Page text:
or as I do making a fals spring the higher freezing temp can kill the worms and beetles
but it can´t kill the egg thats why you have to make a fals spring to transform the egg to woodworms
and pop the cocoons to flying insects

another way is to put the wood in an owen with over 55 degree celcius a couplle of hours
but the time depend on the the mass and how the owen behave but between 50 and 100 degree celcius
shuold be fine .........but its not all wood /furniture you can and want to do that with

theese two ways will kill the bugs and if you fill the holes with plasticwoodfiller or something simular
you only have to chec for new attachs by seeing if there is new holes

one backslass to this metodes is it doesn´t obstruct future attacks
but there is several chemicals out there that can help you with this and if you lack the wood after the treadment it shuold be relative safe to tuch the wood surface
using resin and other chemicals beased on oil can tread the wood if its flodded with it but they smell and wont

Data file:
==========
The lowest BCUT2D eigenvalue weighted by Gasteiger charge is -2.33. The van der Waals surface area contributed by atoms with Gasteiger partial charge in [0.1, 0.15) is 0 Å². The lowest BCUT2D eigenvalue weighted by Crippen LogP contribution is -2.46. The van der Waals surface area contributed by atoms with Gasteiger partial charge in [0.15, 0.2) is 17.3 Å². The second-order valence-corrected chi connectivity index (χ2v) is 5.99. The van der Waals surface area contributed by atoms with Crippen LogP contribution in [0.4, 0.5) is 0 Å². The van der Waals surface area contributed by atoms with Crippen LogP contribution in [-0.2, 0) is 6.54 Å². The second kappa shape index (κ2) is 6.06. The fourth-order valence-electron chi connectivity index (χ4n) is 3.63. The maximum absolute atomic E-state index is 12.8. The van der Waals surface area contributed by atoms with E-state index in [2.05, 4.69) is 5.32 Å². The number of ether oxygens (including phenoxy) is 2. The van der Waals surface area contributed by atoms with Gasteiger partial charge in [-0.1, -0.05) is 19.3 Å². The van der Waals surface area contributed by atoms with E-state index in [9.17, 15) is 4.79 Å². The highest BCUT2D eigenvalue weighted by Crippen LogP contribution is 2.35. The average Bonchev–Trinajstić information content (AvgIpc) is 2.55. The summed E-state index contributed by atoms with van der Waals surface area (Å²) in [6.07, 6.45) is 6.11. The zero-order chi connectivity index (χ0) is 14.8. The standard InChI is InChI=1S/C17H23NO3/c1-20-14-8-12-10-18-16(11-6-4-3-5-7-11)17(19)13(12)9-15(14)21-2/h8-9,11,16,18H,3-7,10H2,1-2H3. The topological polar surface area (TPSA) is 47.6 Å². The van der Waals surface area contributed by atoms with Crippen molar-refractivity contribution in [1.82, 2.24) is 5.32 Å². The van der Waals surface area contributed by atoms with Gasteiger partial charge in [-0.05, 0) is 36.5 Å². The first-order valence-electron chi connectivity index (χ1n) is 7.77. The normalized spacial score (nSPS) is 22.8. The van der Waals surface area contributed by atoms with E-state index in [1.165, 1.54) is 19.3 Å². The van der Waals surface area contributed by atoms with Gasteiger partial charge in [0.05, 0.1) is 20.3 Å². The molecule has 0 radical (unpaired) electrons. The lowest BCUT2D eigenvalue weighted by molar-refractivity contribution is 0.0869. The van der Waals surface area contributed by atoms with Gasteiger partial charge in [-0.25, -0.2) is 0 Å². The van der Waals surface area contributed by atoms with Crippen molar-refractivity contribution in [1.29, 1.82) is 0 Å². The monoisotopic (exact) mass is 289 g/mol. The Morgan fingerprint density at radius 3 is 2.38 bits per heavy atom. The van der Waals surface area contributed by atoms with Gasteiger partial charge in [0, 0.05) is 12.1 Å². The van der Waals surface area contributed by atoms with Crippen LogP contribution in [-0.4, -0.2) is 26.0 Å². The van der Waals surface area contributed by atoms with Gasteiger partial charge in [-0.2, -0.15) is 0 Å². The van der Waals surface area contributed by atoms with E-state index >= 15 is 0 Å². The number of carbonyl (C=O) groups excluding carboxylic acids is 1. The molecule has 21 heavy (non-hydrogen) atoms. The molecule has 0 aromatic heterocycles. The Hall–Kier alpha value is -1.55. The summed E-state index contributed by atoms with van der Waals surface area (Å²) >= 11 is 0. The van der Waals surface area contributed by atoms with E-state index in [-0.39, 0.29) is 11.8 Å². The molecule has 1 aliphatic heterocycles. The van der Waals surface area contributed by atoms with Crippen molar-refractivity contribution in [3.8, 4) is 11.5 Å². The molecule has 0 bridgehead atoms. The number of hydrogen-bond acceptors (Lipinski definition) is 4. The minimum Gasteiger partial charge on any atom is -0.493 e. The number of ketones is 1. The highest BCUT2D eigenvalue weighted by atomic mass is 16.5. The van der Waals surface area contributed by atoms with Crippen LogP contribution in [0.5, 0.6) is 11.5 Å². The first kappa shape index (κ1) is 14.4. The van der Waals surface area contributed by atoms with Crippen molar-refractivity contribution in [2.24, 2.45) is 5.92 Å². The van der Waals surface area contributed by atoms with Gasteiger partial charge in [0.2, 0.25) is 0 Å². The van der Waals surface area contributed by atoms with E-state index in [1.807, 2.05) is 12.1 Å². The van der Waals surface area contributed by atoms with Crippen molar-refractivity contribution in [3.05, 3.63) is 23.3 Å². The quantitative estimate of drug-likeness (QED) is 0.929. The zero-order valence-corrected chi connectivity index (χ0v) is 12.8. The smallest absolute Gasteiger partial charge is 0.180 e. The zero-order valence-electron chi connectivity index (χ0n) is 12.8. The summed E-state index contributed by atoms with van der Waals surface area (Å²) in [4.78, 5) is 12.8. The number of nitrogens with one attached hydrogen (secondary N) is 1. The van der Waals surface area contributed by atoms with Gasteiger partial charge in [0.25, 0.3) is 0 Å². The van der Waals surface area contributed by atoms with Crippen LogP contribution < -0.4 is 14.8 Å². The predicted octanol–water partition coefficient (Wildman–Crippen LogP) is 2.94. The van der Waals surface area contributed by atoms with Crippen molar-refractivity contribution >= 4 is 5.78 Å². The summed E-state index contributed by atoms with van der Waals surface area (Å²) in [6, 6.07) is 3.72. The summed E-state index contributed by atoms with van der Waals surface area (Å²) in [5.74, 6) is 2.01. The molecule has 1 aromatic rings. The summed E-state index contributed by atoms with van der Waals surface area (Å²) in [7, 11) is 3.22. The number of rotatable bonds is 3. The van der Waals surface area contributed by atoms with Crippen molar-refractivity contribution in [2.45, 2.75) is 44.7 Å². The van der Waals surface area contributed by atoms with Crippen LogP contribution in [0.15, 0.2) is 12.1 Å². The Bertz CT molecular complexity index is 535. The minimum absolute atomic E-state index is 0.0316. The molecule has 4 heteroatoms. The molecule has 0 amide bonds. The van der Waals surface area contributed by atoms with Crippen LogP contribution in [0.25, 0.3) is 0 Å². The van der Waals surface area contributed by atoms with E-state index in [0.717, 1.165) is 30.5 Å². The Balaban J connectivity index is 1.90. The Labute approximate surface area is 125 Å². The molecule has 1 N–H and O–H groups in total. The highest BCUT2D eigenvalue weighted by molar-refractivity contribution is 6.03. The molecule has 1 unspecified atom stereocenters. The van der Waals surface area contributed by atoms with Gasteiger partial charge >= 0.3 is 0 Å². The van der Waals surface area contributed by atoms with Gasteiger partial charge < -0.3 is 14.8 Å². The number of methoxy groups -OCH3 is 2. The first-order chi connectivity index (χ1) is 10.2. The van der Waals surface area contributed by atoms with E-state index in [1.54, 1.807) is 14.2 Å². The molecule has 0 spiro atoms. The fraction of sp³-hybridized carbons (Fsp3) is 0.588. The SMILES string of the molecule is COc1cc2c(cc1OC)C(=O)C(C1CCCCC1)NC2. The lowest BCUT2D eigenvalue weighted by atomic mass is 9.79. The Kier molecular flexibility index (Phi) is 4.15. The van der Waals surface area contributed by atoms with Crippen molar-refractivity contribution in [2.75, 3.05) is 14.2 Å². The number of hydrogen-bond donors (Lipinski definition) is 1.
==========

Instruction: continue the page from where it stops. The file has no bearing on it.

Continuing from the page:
block for future attack either

if you leve in a zone where you don´t have low freezing temp. you can sneak to use the boss´s freezer
but don´t tell you are coming worms in it ….belive me … then better buy a combi freedge/freezer closet yourself …. that can be used in the shop for sodapops and beers
and ceep the 2 seconds glue fresh a little longer …... :-)

good luck on your beetle rampage

View Grandpa's profile


3261 posts in 2876 days

#11 posted 02-08-2012 02:47 AM

People get them at times. They are in the wood. Treat them, use the wood and move on.

View kizerpea's profile


775 posts in 2568 days

#12 posted 02-08-2012 01:16 PM

yep i,ve hadm to, in a project i made


View pvwoodcrafts's profile


244 posts in 4122 days

#13 posted 02-08-2012 01:26 PM

I treat with Boracare to stop it before it starts in my air drying yard. It will supossidly will kill them also. Kiln drying will also kill anything in the wood now.

-- mike & judy western md. www.